College graduates have fared best in the pandemic job market. But holding a bachelor’s degree in business economics and finance wasn’t enough to prevent Tony Nguyen from becoming homeless last year.
The 27-year-old graduate of St. Cloud State University had been working as a regional manager of a sandwich shop chain. After being laid off and subsequently moving into his cousin’s basement, Nguyen decided he wanted to break into tech. A friend of his sister’s told Nguyen he could be a good Salesforce administrator
. He googled the customer relations management software company and was interested. But Nguyen couldn’t afford tuition for college courses or other training options.
“Is there any way I could do this for free?” Nguyen remembers thinking.
Then he discovered Trailhead
, the free online learning platform from Salesforce. Trailhead offers more than 1,000 badges to help prepare people to work in jobs related to Salesforce and its huge network of partners—which could create an estimated 9.3M new jobs by 2026.
Traditional education systems have not been able to keep up with the technology and hiring demands in this space, says Kris Lande
, senior vice president of Salesforce’s Trailblazer ecosystem.
“For Salesforce, it’s not only about creating new technology and career opportunities for people—we also have to pave pathways to these new jobs,” Lande says.
More than 3.7M learners have used the self-paced online platform, earning 35M badges in Salesforce, business, partner, and other workforce skills. Trailhead has seen a significant spike in interest during the pandemic, with a 40 percent increase in student sign-ups and a 50 percent boost in learner engagement and badges earned.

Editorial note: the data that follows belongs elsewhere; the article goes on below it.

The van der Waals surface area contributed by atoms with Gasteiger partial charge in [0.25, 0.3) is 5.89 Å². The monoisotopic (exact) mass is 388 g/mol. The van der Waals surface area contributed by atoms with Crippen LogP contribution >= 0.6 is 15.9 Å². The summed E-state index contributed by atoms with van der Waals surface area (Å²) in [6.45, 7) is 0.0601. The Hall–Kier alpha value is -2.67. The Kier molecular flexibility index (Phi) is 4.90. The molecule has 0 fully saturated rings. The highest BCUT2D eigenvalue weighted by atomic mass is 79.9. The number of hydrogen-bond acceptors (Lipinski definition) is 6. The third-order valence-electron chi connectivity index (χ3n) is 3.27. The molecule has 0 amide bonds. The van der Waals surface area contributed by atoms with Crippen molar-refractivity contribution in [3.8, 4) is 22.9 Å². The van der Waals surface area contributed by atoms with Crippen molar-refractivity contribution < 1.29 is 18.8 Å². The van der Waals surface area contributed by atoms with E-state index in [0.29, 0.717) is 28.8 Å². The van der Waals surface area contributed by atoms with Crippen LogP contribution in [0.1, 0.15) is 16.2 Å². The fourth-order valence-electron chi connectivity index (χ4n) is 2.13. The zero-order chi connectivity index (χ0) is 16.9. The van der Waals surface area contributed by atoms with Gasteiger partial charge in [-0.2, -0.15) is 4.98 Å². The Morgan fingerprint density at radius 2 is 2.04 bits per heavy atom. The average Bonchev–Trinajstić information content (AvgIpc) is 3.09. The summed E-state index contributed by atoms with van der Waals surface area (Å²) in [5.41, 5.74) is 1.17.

“It’s the front door to the Salesforce economy, breaking down the barriers to learning while creating an accessible and equal pathway for anyone to succeed in the Salesforce ecosystem,” Lande says, “regardless of their background, ethnicity, gender, or education level.”
Nguyen has earned several Salesforce certifications. But the first one was the toughest. Despite studying six to eight hours a day on Trailhead, he failed the assessment.
The Trailblazer Community
and his mentors helped Nguyen stick with it, he says. The platform connects Trailhead students across 1,300 groups in 90 countries. Texts from his fellow students helped calm him down after the setback, Nguyen says—“It’s almost like a family.”
Three in five participants in the peer-based support groups say the community helped them get a new job or promotion, according to Lande.
Nguyen was no exception. Shortly after passing the certification, he was hired as a Salesforce administrator by Calabrio, a Minneapolis-based software company. He oversaw 550 users just three months into the job.
The Kicker: “You have to keep training,” Nguyen says. “The learning never stops.”